Kia kaha in the Mãori language translates to “stay strong”. It’s a phrase we hear every day here in New Zealand, broadcast by the country’s media, and spoken frequently by its beloved leader, Jacinda Ardern.
Strength is a quality we have all had to dig to find during the Covid-19 crisis, but in New Zealand it’s something Ms Ardern and her government, alongside consistent positive media output, has managed to further instil in all of us.
I came from Scotland to these South Pacific islands four months ago, as a chance to work and travel in a country I had always admired for its natural beauty and adventurous lifestyle.
I expected to find some breathtaking landscapes, nice beaches and a lot of sheep, but what I didn’t know I’d discover was a wholesomely kind and honest people so ready to help and welcome, and, more recently, so unified in their response to the global crisis.
Ms Ardern is an embodiment of this New Zealand mindset. While in the UK the vast majority of the population feel they have very little in common with their leaders, here in New Zealand, put simply, it’s easy to imagine Ms Ardern living next door.
She even used to work in a fish-and-chip shop. As a local said to me: “She’s not a superhero, she’s just a Kiwi.” And, throughout this crisis, the people have wanted to do well for New Zealand, but also for her.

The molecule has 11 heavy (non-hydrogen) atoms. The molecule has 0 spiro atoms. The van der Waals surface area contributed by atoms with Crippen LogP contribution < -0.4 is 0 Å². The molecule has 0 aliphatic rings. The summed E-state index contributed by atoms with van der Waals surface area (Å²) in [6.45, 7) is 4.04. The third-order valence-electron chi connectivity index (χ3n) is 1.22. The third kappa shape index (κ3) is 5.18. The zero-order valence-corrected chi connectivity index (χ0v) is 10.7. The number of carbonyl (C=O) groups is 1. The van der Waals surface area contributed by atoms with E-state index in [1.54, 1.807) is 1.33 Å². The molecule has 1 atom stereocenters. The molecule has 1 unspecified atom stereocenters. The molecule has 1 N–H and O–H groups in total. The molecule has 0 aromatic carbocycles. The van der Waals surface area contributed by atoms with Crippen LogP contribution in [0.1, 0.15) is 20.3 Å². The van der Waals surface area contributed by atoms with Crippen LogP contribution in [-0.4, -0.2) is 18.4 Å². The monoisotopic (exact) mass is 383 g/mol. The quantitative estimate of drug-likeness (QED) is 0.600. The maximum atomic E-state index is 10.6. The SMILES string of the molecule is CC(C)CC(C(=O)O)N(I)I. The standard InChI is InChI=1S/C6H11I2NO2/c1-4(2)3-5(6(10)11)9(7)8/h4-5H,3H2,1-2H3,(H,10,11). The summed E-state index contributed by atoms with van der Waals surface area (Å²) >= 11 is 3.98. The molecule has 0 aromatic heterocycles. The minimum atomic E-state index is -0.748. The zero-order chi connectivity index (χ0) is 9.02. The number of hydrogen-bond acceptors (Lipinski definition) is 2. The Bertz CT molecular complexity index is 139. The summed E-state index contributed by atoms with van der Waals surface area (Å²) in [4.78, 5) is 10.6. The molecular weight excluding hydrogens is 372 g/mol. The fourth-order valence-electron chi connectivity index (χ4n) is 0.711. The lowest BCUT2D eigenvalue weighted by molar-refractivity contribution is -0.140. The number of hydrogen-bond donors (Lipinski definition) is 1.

Doing well and almost eradicating Covid-19 from these shores, however, has been made all the easier by strength of government, strength of communication and strength of lockdown rules and guidelines. Even before the lockdown began, the announcement of four alert levels and the rules that came with each, allowed the country to prepare. No one was ever in any doubt about what was permitted at each level.
Frequent government updates broadcast throughout the day explaining the strict lockdown continue to ensure this widespread awareness.
The positivity of the country’s news coverage also has a significant effect on keeping the country unified and fighting towards as happy an end as possible. And the end, here, seems to be in sight. This week, the country went from level four lockdown – one of the strictest on the planet – to level three, after Ms Ardern announced on Tuesday the country has “won the battle” against Covid-19. This does not mean zero cases, but health officials now know where all new cases are coming from.
This is an amazing feat when you compare New Zealand to the UK, two countries historically bound to one another, but now as distant geographically as they are politically, and in the way each leader has dealt with crisis.
In contrast to the apparent fatalism at the top of governments in Britain where from the very first there seemed to be an expectation that many lives would be lost, Ms Adern acted quickly, rejecting herd immunity claims, closing borders and rallying us together to keep safe as many New Zealanders as possible. It seems her actions have saved thousands of lives.
For a little country of five million on the edge of the world, New Zealand has now proved itself a global leader in combating disaster.
But, no matter where we are in the world right now, we have the same virus to defeat. So, for now, all we can continue to do is join together separately, and, as they say and do here in New Zealand, kia kaha.